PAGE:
Greiss Returns To Germany
Sharks Netminder Back In His Native Country
“I’m excited,” said Greiss. “My parents are coming and a couple of friends are coming. Maybe only six tickets, but we’ll see (if someone else comes). It will be good to see the family again.”
Greiss was born in Fussen and lists Rasshaupten as his hometown, so he is not overly familiar with Mannheim, but his playing career with Cologne of the German Elite League from 2003-2006 took him to the city playing host to the Sharks.
“It’s about two and a half hours, I’ve been there numerous times,” said Greiss of Manheim. “I’ve played in both arenas, the new one and the old one.”
The newer version where Saturday’s game will take place may not have everything seen around the NHL, but it can hold its own.
“It is really nice,” said Greiss. “It’s a nice facility with the practice rink all in one. There is not much moving around. I think 16,000 fit in there, it is pretty good size.”
The atmosphere inside the building will be a special one for those traveling across the pond.
“They are really vocal and they have drums and cheering songs,” said Greiss. “They get into it like a soccer match.”
Attendance should not be a problem (Sharks fans not flying over can listen online).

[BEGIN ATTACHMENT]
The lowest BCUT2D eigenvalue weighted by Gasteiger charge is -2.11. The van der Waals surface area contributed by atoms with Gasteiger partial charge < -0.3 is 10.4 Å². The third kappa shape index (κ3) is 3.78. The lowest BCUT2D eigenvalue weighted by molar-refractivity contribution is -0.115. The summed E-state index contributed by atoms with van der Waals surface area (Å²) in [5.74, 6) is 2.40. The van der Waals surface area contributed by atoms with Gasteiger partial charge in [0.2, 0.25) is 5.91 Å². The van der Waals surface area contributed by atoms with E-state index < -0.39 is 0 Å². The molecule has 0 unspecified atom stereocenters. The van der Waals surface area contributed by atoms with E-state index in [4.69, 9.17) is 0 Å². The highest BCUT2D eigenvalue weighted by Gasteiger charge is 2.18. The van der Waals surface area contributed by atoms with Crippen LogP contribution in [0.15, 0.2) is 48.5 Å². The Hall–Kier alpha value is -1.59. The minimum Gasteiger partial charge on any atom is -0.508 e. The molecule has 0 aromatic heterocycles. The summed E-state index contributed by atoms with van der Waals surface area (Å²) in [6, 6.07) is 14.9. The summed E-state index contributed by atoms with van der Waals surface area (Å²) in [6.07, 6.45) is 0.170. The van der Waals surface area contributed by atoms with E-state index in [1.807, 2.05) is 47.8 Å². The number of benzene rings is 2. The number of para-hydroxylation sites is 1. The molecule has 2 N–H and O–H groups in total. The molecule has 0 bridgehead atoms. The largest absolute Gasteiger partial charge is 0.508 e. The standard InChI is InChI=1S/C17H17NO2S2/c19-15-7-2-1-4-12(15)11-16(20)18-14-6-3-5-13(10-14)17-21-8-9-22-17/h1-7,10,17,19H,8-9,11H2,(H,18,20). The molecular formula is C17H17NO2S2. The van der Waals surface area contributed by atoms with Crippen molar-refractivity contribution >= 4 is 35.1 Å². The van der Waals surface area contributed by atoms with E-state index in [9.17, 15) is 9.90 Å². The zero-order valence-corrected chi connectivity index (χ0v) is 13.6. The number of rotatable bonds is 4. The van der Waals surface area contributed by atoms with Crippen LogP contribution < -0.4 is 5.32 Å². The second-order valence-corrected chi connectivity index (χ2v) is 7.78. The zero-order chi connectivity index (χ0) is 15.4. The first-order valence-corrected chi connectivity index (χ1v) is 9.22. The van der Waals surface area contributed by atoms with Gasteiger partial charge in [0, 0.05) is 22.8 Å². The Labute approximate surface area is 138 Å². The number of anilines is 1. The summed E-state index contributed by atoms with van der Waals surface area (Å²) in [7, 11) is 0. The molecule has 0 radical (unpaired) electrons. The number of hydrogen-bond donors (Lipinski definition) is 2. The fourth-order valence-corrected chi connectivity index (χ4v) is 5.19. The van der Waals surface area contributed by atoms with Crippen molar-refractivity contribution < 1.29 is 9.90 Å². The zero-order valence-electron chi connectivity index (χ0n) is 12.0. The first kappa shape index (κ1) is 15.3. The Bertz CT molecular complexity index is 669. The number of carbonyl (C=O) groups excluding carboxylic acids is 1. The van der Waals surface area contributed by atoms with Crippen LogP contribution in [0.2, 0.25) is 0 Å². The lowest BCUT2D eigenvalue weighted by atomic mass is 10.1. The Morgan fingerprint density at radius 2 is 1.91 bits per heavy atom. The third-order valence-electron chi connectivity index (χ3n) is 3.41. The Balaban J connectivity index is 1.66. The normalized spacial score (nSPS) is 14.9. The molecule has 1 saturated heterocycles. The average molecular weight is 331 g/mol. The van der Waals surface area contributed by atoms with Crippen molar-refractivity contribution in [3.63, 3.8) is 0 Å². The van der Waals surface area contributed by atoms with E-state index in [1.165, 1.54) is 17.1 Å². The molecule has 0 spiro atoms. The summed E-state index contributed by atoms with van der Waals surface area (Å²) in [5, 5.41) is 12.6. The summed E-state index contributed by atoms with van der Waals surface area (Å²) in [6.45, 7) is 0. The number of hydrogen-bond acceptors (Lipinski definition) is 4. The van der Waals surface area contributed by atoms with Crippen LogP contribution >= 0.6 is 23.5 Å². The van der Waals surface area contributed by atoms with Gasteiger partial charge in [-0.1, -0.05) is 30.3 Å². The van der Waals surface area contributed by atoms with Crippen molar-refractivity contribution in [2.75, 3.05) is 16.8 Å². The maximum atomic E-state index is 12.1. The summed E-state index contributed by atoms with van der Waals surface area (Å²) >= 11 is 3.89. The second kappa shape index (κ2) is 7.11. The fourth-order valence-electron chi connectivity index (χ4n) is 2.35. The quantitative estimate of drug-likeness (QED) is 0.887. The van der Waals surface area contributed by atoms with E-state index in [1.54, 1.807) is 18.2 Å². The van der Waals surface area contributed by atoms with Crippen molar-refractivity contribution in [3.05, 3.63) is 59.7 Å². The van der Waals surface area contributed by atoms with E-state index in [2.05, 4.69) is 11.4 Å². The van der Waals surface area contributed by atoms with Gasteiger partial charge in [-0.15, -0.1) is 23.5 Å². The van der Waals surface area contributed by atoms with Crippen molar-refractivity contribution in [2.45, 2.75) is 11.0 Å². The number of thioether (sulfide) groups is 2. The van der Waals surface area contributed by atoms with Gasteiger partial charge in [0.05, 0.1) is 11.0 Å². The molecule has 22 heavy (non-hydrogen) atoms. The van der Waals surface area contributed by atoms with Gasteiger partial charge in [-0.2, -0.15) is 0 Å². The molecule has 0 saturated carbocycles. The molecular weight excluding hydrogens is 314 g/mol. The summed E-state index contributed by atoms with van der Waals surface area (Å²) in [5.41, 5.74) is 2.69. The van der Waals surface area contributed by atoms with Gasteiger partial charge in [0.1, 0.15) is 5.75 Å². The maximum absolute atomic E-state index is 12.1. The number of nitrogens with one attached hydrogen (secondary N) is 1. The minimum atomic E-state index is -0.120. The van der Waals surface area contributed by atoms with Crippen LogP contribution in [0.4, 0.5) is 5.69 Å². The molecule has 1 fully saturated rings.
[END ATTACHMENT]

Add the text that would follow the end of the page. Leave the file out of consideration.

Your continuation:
“I think it’s sold out,” said Greiss.
The Sharks are staying outside Mannheim and that will be new territory for Greiss.
“I’ll just be a tourist with a camera in my hand like everybody else,” said Greiss, who is from Bavaria.
Greiss himself is another step in growing hockey in Germany. Unlike Sweden where it likely is the most popular sport, nothing is even close to soccer in Germany.
“Soccer is first and then there is a big drop off to the other sports like hockey, handball and basketball,” said Greiss, noting that hockey might rank barely above bobsledding.
It’s not known yet if Greiss will get in against the Eagles, who happen to be a prime opponent of his German club.
“I played for Cologne and they were one of the biggest rivals of us,” said Greiss. “It’s a good rivalry.”
Now he will once again be trying to beat them.
Greiss noted that any teammate who loses their way shouldn’t have a hard time getting pointed in the right direction.
“It’s mandatory that you learn it (English) in school,” said Greiss. “It’s a basic level, but they’ll be fine.”